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Beguiling Narratives

Artifact dances a Civil War story and an eerie Poe tale in dance/music concert

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Beguiled has been once a book and twice a movie. Now, through the graces of Artifact Dance Project, it will also be a dance, debuting next week in Positions of Power, the first concert of the troupe's fall season.

Author Thomas Cullinan first dreamed up the Beguiled story. His novel, published in 1966, imagined a badly wounded Union soldier in the Civil War stranded in a remote girls' school in enemy territory. His tale turns Southern Gothic when erotic tensions erupt and the balance of power shifts between the male prisoner and the female teachers and students.

A movie directed by Don Siegel and starring Clint Eastwood as the soldier followed in 1971. Last year, director Sophia Coppola gave Beguiled a new movie treatment, becoming the first woman to tell this elusive story about gender.

Choreographer Claire Hancock saw Coppola's version in New York City last fall and immediately envisioned it as a dance.

"In watching it, I thought how well it would translate into theater and even more into dance," says Hancock, an Artifact co-director and dancer.

The dialogue in Coppola's version is sparse, she notes, and silent body language conveys the tensions between the characters.

"You can feel what unfolds will be tense," she says. "We could communicate that clearly without words."

Hancock says the story keys into some aspects of the MeToo movement.

"I liked that it has scenes parallel to now," she says, "having power over someone or being powerless. Or coming on to someone, and then saying they came onto you."

Hancock changed the title from Beguiled to "A Painted Devil," to distinguish the new work from previous iterations. She's never seen the 1971 movie. Instead, she says, "I've gone back to the novel."

The 45-minute piece will be performed to live music by seven dancers in period costumes. Jeffery Griffith dances the mysterious soldier McBurney and Marquez Johnson plays another soldier fighting McBurney in a short "war duet."

Hancock portrays a young student, while her fellow co-artistic director Ashley Bowman takes on the authoritarian headmistress played by Nicole Kidman in the Coppola film. The role marks a return to the stage for Bowman, who gave up dancing for a few years to concentrate on choreographing and directing. Lauren Renteria plays a teacher and Kali Schmeltzer and Rebekah Belanger dance the part of students. Belanger plays the school's youngest pupil, a 13-year-old who brings the wounded man to the school and is crucial in determining his fate.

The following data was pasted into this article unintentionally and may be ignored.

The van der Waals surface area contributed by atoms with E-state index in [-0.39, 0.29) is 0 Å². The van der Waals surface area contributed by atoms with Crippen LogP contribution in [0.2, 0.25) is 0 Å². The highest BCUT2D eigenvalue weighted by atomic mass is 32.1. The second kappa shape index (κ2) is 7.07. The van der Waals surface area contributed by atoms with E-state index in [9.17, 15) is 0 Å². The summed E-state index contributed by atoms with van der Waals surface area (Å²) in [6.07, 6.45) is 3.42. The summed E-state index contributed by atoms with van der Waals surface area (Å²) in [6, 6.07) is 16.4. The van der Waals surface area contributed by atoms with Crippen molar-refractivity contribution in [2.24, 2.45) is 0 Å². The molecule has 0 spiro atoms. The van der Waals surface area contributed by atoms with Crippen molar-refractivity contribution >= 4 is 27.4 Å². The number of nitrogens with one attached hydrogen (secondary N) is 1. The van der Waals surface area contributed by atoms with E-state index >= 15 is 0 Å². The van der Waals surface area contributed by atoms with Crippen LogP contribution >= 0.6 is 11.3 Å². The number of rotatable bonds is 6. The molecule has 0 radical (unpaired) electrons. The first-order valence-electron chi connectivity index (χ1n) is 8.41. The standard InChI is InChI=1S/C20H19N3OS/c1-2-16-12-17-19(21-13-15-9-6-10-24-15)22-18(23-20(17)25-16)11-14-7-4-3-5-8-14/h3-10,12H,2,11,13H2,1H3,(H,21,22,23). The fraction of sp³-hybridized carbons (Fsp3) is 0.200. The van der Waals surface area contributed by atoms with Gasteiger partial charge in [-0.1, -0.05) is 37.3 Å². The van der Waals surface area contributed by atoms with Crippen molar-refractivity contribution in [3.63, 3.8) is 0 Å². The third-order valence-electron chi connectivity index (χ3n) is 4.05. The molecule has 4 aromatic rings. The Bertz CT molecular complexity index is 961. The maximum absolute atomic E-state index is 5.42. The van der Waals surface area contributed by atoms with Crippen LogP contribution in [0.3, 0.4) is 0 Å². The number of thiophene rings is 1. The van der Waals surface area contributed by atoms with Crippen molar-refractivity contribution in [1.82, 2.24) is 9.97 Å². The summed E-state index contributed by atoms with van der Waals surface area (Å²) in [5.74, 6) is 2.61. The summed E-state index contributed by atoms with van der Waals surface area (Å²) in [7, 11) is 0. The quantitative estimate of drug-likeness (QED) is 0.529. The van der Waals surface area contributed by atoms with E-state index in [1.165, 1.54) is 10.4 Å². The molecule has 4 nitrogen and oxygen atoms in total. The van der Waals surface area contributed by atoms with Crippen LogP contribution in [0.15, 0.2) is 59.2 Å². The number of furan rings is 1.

Artifact specializes in contemporary dance—shaped by both ballet and modern dance—and the troupe is also committed to live music. The evening's two dance works each offer up a bevy of musicians in the pit. The score for "A Painted Devil" is made up of seven small pieces by composer Vincent Calianno and deploys six musicians: two violinists and viola player (three-quarters of a UA grad school string quartet), along with a pianist, percussionist and vibraphone player.

"I'd worked with him before and I went to his website and found chamber music," Hancock says. "The pieces are just so strong. When I listened to them, I said, 'This is the score!'"

The other dance on the program, "The Oval Portrait," is a reprise of Hancock's "The Oval Portrait," an early Artifact piece from the 2010 Poe concert. Like "A Painted Devil," it has a literary origin. Based on an Edgar Allan Poe short story, it's a disturbing tale of a painter so determined to make the perfect portrait of his wife that he neglects the live woman seated in front of him.

Hancock dances the part of the unhappy wife, Johnson is the obsessed painter and Bowman has a small role as the person who uncovers their story. The music, composed by Tucson's Dan Coleman, will be performed by all four members of the UA grad student string quartet: two violinists, the viola player and the cellist.

"This was Dan's first string quartet," Hancock says, dating back to the year 2000. When she was searching for music for the Poe show, she listened to Coleman's piece and realized "this tells the story perfectly."

Now in its ninth season, Artifact has made some changes. Bowman and Hancock gave up their downtown studio on Toole, where they taught classes and staged informal concerts.

"After four years we gave the space up," Hancock says.

The efforts it took to keep the place going, to pay the rent and to teach all those classes limited their time and energy for their real work: keeping the dance company going and for producing large-scale shows. (Hancock has also been developing a side career as an actor, most recently appearing in Lovers at Scoundrel & Scamp Theatre.)

The lack of a permanent dance home won't reduce the number of Artifact concerts too much. Instead of the usual roster of four concerts a season, two in a theater and two in the studio, this season Artifact will produce three.

Two mainstage shows, this month's Positions of Power and March's Goliath, will be mounted at Eller. One smaller show, a dance-drama collaboration with Patrick Baliani, Monologue of a Muted Man, will be staged in May at the UA's Ina Gittings studio.

With Bowman returning to the stage and Hancock taking on more choreographing, "We feel like we're going back to our roots," Hancock says, "to an older, simpler time."

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